Cassini Will End in a Blaze of Glory by Diving into Saturn
published during a full moon.


After 13 years of orbiting Saturn, collecting data about its moons and their oceans, and stunning the world with images of the solar system’s most photogenic planet, Cassini’s historic mission is coming to an end. The intrepid spacecraft is running out of fuel, but true to form, it has one final, spectacular mission to complete.

Beginning on Wednesday, April 26, Cassini will fly between Saturn and its rings. Not once, not twice, but 22 times. It’s almost as though the spacecraft is saying goodbye to the planet by performing the dives, which will culminate in one final plunge into the planet itself on September 15th, 2017.


Credit: NASA/JPL

This last pass isn’t just a dramatic farewell—it’s the last of Cassini’s scientific missions. After one final flyby of Titan on April 22, Cassini’s orbit will contract, pulling it closer to the planet. Cassini will then spend roughly five months diving between Saturn and its rings, gathering as much information as possible about the planet, including a sample of Saturn’s atmosphere and ring particles. The spacecraft has never traveled through this region before, which will afford it incredible views of both the rings and Saturn itself and shed light on “how giant planets, and planetary systems everywhere, form and evolve,” according to NASA administrator, Thomas Zurbuchen.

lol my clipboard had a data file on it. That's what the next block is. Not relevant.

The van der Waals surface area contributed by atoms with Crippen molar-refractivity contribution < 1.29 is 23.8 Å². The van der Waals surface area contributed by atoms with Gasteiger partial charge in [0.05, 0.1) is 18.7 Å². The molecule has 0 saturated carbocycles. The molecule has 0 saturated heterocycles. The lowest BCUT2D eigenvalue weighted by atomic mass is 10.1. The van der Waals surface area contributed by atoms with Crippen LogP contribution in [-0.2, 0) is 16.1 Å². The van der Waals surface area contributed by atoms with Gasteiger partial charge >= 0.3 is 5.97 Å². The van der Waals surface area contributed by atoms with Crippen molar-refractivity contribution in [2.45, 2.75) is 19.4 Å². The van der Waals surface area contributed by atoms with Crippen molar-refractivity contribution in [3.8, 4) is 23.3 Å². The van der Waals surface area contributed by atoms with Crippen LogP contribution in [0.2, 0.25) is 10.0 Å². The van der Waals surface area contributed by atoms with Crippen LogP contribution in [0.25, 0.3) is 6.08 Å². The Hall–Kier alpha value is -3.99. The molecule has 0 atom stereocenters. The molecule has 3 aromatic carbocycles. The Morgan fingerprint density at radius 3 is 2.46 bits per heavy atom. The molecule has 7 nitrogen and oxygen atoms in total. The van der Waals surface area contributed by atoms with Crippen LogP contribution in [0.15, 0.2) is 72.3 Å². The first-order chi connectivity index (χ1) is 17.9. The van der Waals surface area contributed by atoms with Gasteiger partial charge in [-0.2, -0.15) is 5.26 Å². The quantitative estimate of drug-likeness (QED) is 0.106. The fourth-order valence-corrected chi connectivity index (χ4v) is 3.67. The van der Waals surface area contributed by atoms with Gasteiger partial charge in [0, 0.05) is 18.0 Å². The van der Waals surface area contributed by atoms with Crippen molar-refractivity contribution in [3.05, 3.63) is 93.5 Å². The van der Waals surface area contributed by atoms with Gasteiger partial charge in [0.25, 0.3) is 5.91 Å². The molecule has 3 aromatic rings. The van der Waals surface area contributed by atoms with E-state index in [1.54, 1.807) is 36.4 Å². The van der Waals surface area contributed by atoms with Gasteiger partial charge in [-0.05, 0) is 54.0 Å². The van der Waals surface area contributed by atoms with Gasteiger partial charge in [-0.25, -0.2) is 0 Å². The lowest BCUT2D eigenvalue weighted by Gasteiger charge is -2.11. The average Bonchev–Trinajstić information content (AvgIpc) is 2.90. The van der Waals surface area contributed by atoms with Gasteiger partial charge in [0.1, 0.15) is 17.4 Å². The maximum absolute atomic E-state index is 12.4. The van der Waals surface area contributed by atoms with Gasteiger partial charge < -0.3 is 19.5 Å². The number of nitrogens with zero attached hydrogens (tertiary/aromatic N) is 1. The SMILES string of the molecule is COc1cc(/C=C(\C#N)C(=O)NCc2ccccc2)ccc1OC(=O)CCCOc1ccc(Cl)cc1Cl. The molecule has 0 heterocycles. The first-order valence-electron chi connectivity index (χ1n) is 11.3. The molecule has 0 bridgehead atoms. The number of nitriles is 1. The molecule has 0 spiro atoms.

Cassini on one of its last dives (illustration). Credit: NASA/JPL

NASA developed this final mission back in 2010, when it decided that the best and safest way to end the mission was to have Cassini plummet into the planet it’s been orbiting since 2004. Researchers wanted to avoid harming any of Saturn’s moons, particularly Enceladus, given their potential for life. Ending in a blaze of glory seems a fitting cap for this historic mission. And of course, Cassini will be sending data from its final run until the very end.